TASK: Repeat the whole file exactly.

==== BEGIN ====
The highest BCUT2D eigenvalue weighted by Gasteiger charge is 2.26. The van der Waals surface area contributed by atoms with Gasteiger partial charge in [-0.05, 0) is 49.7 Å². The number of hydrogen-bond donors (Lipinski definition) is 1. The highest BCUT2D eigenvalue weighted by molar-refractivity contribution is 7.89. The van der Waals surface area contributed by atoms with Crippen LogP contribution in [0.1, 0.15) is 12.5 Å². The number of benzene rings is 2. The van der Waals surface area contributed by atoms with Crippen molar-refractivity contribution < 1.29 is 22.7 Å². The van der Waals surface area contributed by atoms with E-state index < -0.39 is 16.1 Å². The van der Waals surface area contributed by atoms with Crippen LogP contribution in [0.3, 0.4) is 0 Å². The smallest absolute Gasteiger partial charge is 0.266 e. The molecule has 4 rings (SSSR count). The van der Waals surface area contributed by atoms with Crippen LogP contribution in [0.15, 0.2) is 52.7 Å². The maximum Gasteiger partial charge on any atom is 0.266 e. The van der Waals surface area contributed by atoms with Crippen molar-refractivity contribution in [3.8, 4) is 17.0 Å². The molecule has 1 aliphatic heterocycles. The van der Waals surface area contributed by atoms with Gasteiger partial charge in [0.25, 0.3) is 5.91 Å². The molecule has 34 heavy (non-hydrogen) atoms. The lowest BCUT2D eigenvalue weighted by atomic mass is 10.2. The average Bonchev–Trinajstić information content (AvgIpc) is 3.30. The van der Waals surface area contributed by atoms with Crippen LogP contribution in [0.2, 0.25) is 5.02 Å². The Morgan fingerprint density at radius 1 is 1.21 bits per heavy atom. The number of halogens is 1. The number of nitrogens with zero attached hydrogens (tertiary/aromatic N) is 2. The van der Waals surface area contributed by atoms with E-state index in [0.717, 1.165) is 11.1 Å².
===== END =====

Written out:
The highest BCUT2D eigenvalue weighted by Gasteiger charge is 2.26. The van der Waals surface area contributed by atoms with Gasteiger partial charge in [-0.05, 0) is 49.7 Å². The number of hydrogen-bond donors (Lipinski definition) is 1. The highest BCUT2D eigenvalue weighted by molar-refractivity contribution is 7.89. The van der Waals surface area contributed by atoms with Crippen LogP contribution in [0.1, 0.15) is 12.5 Å². The number of benzene rings is 2. The van der Waals surface area contributed by atoms with Crippen molar-refractivity contribution < 1.29 is 22.7 Å². The van der Waals surface area contributed by atoms with E-state index < -0.39 is 16.1 Å². The van der Waals surface area contributed by atoms with Crippen LogP contribution in [0.3, 0.4) is 0 Å². The smallest absolute Gasteiger partial charge is 0.266 e. The molecule has 4 rings (SSSR count). The van der Waals surface area contributed by atoms with Crippen LogP contribution in [0.15, 0.2) is 52.7 Å². The maximum Gasteiger partial charge on any atom is 0.266 e. The van der Waals surface area contributed by atoms with Crippen molar-refractivity contribution in [3.8, 4) is 17.0 Å². The molecule has 1 aliphatic heterocycles. The van der Waals surface area contributed by atoms with Gasteiger partial charge in [0.25, 0.3) is 5.91 Å². The molecule has 34 heavy (non-hydrogen) atoms. The lowest BCUT2D eigenvalue weighted by atomic mass is 10.2. The average Bonchev–Trinajstić information content (AvgIpc) is 3.30. The van der Waals surface area contributed by atoms with Crippen LogP contribution in [0.2, 0.25) is 5.02 Å². The Morgan fingerprint density at radius 1 is 1.21 bits per heavy atom. The number of halogens is 1. The number of nitrogens with zero attached hydrogens (tertiary/aromatic N) is 2. The van der Waals surface area contributed by atoms with E-state index in [0.717, 1.165) is 11.1 Å².